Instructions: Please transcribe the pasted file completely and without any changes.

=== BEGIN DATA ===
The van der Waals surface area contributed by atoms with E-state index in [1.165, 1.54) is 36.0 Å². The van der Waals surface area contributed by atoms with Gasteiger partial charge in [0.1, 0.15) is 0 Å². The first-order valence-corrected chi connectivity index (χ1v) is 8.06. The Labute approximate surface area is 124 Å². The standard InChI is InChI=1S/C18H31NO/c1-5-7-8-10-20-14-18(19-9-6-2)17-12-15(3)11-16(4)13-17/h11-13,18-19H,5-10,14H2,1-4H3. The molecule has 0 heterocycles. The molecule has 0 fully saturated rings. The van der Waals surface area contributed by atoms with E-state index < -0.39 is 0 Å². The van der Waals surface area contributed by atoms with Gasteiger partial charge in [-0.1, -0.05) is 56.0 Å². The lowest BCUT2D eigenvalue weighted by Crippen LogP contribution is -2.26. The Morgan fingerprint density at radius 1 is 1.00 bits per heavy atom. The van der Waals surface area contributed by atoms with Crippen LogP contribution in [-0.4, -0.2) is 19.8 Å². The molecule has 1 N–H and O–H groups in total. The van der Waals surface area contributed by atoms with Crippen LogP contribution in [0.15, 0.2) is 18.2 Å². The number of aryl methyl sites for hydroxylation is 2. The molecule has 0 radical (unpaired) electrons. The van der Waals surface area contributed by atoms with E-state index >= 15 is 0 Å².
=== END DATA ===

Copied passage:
The van der Waals surface area contributed by atoms with E-state index in [1.165, 1.54) is 36.0 Å². The van der Waals surface area contributed by atoms with Gasteiger partial charge in [0.1, 0.15) is 0 Å². The first-order valence-corrected chi connectivity index (χ1v) is 8.06. The Labute approximate surface area is 124 Å². The standard InChI is InChI=1S/C18H31NO/c1-5-7-8-10-20-14-18(19-9-6-2)17-12-15(3)11-16(4)13-17/h11-13,18-19H,5-10,14H2,1-4H3. The molecule has 0 heterocycles. The molecule has 0 fully saturated rings. The van der Waals surface area contributed by atoms with E-state index < -0.39 is 0 Å². The van der Waals surface area contributed by atoms with Gasteiger partial charge in [-0.1, -0.05) is 56.0 Å². The lowest BCUT2D eigenvalue weighted by Crippen LogP contribution is -2.26. The Morgan fingerprint density at radius 1 is 1.00 bits per heavy atom. The van der Waals surface area contributed by atoms with Crippen LogP contribution in [-0.4, -0.2) is 19.8 Å². The molecule has 1 N–H and O–H groups in total. The van der Waals surface area contributed by atoms with Crippen LogP contribution in [0.15, 0.2) is 18.2 Å². The number of aryl methyl sites for hydroxylation is 2. The molecule has 0 radical (unpaired) electrons. The van der Waals surface area contributed by atoms with E-state index >= 15 is 0 Å².